This can make for a powerful experience as I am in the moment and the spirit of music all the time. I am obliterating the timeline and just reveling in that moment of glorious sound and music.

I recently had a chance to chat with a hero of mine Ron Saint Germain and he said “It was when I was working with Stevie that I fully realized that I “Hear like a blind man”; I think many recording engineers and a few musicians do as well, not unlike a similar focus of photographers for light.”

This was an amazing thing to hear from one of my heroes because it basically validated that people in music should understand that the most important thing about being a musician is listening! Unfortunately, far too often people get lost in the technology of music making and not the music itself. As a blind person, much of that technology is not accessible so blind folk are forced to be more reliant on their ears, which is really how it should be for everyone.

Don’t get me wrong, there is nothing wrong with technology and I work hard every day to assist music manufactures of both hardware and software to make things accessible for myself and other blind musicians so that we have access to the same tools as our sighted counterparts, but at the end of the day, the fact that I am a set of walking talking ears works to my advantage:-)

If you could change anything about the industry, what would it be?

Hmmm, that is a great question.

I suppose it would come down to inclusion and slowing the pace at which we are expected to work.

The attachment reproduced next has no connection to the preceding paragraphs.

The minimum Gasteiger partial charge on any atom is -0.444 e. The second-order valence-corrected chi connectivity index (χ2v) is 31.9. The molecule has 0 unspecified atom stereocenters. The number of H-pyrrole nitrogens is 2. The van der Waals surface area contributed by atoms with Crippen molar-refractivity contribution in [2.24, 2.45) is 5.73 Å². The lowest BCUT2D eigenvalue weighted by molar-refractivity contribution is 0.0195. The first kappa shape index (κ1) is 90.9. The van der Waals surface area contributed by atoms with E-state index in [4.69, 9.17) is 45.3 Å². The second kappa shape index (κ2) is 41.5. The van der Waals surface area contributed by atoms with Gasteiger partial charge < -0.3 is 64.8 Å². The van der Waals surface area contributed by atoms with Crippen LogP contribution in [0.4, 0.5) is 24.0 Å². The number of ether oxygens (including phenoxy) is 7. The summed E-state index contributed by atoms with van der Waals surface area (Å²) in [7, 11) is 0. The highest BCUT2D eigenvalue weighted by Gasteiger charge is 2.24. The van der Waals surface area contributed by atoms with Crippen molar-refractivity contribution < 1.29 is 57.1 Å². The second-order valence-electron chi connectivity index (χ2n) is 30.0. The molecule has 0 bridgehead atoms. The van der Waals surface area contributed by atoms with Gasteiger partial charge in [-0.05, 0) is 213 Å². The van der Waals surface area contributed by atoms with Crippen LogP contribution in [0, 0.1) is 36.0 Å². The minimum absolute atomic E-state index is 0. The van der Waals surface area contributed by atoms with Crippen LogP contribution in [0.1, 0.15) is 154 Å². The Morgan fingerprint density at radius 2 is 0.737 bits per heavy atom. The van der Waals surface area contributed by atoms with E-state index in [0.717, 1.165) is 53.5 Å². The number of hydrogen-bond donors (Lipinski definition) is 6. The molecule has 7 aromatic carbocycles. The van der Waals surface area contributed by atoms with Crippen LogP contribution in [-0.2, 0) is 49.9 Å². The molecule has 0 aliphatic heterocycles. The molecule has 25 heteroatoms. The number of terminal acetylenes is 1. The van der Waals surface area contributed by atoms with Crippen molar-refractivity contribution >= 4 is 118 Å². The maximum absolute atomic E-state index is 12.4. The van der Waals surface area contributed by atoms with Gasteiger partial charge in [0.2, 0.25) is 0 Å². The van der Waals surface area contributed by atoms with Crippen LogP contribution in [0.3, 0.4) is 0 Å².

Look at 2 big stars like Adele and Megan Trainor. They both have had to cancel performances due to exhaustion . That is ridiculous. People in general, but in the music biz in particular, need to be mindful of their health and work at a reasonable pace because once you lose your health, it is hard to get it back and sometimes you can’t. Take it from a brain tumor survivor!

I also wish people would be more open to the breadth and scope of what it means to be an artist and what we do as we struggle to explain the human experience. Realize that everyone doesn’t have to sound like Snoop Dogg or Beyonce or Adam Lambert. It is our diversity of sounds and imagination that are the best parts of being alive and there is room for everyone to share their story. We won’t of course all sell out 80,000 seat arenas, but we can all have a meaningful life in the arts.

Is writing music therapeutic for you? And if so, how?

Oh yes, it is very cheap therapy!

Basically, I just live my life on and off stage the same way. What you hear in my songs is just whatever is kicking around in my brain— from pain to joy and introspection about what it means to be alive.

I have written about the power of love to change the world and how I have been dumped by girls that decided they just didn’t want to be with a blind person. I have written about disappointment and triumph, so music for me is bread and water—it fulfills all essential functions of existence and that is why I love performing, teaching, writing and recording music! It is good therapy for the artist, but for the fan as well!

Describe your sound in one sentence.

Roots music with no boundaries, honest lyrics and a soul that strives to be the best!

Any dream gigs or stages you’ve always wanted to play?

So many! I would love to do Royal Albert Hall, Carnegie Hall and those caves with the pipe organ, but we are getting a good start on the dream list by performing at the Whisky!

Please tell our readers how they can support you on line and be part of your musical journey.

Please drop by http://www.joeystuckey.com and check out the fan zone! We have a lot of free music for you and ways to stay in touch from following us on BandsInTown to signing up for my email newsletter, we only send out one a month and try to keep it interesting:-)

Also, hit me up on any of the social media channels and come out to a show!